The biggest asset that makes me become a better designer is not by looking at dribbble, Behance, or Instagram, not even the short UI tips I see all over the internet.
I look at products and play with them to see how they do certain things either when starting up, or when hitting scale and thinking what are the design decision that went through every single one of these interactions.
Users often perceive aesthetically pleasing design as a design that’s more usable.
Humans love beauty, there is no doubt about that and this applies in design also like the user love to use eye-appealing design, that in design terms we say aesthetically pleasing design. while using an aesthetically great design users forgive minor mistakes and also love to use it.
Thus why every big app knows this therefore they make their corners rounded, icons simpler, images more attractive, text bolder, and colors sharper.
By using this ux law you can make your own design much more user-friendly and it also helps in better review of the app which in return helps you to grow.
But, only aesthetics don’t matter in long run, in the short-run users might happily ask for the help in review but after some time they’ll get frustrated and stop using your app. therefore make the app aesthetically pleasing and usable too.
- An aesthetically pleasing design creates a positive response in people’s brains and leads them to believe the design actually works better.
- People are more tolerant of minor usability issues when the design of a product or service is aesthetically pleasing.
- Visually pleasing design can mask usability problems and prevent issues from being discovered during usability testing.
Law of Prägnanz
People will perceive and interpret ambiguous or complex images in the simplest form possible because it is the interpretation that requires the least cognitive effort of the user.
Making things simpler is not a new thing, we all love simpler things in real life. humans don’t like complex things, because users are also from the earth they also like simple and straight things like the simple interface, simple icons, simple colors, simple stuff as well as usable.
If you put complex things the brain basically translates those things into their simpler version just like our brain does with the moon, as the moon has rocks and bumps but our brain translates it into a smile.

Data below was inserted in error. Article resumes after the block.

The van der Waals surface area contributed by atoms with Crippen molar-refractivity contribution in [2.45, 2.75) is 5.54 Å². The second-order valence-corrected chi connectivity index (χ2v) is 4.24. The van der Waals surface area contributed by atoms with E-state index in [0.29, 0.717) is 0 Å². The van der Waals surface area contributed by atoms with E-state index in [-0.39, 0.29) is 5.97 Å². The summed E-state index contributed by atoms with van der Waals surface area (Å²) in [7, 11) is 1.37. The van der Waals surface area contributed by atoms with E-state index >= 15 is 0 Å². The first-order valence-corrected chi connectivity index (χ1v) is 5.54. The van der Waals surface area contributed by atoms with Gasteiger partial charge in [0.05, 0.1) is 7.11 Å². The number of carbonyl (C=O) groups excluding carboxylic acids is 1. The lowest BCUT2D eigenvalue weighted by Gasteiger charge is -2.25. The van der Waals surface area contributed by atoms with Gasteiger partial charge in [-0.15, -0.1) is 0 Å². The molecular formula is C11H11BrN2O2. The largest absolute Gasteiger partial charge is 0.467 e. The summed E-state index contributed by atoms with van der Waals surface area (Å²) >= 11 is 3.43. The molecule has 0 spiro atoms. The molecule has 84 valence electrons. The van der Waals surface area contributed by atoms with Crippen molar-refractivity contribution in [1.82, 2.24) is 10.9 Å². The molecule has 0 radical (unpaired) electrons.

The best thing to do is to just use simple stuff, learn from Spotify, the first use little complex icons which can overwhelm users, therefore, they updated their tab bar with new icons. they also make things simpler by adding various options inside one like browse and search option (old) to search (new).
- The human eye likes to find simplicity and order in complex shapes because it prevents us from becoming overwhelmed with information.
- Research confirms that people are better able to visually process and remember simple figures than complex figures.
The time to acquire a target is a function of the distance to and size of the target.
Do you know? why the buy now, book now, shop now, add to cart, shop now, buttons are bigger than usual buttons in every app? the answer is Fitts Law.
Fitts Law explains that the time requires to get something is directly relational to the distance and the size of the element. If the target or button is small the user will take time to take action which might change the mood of the user and can result in the loss of the target.
Therefore, it is recommended that you should place your target where the user can easily click it in a very short span of time. For Example, Air BnB uses this law by placing the button too close to the thumb so that the user can easily tap on the button without taking too much time.
Uber uses it, Amazon uses it, Nike uses it, Lyft uses it, and many of them use it in their own way. You can use different colors, sizes, and icons to make the button stand out and let your user tap it as easily as possible.
- Touch targets should be large enough for users to accurately select them.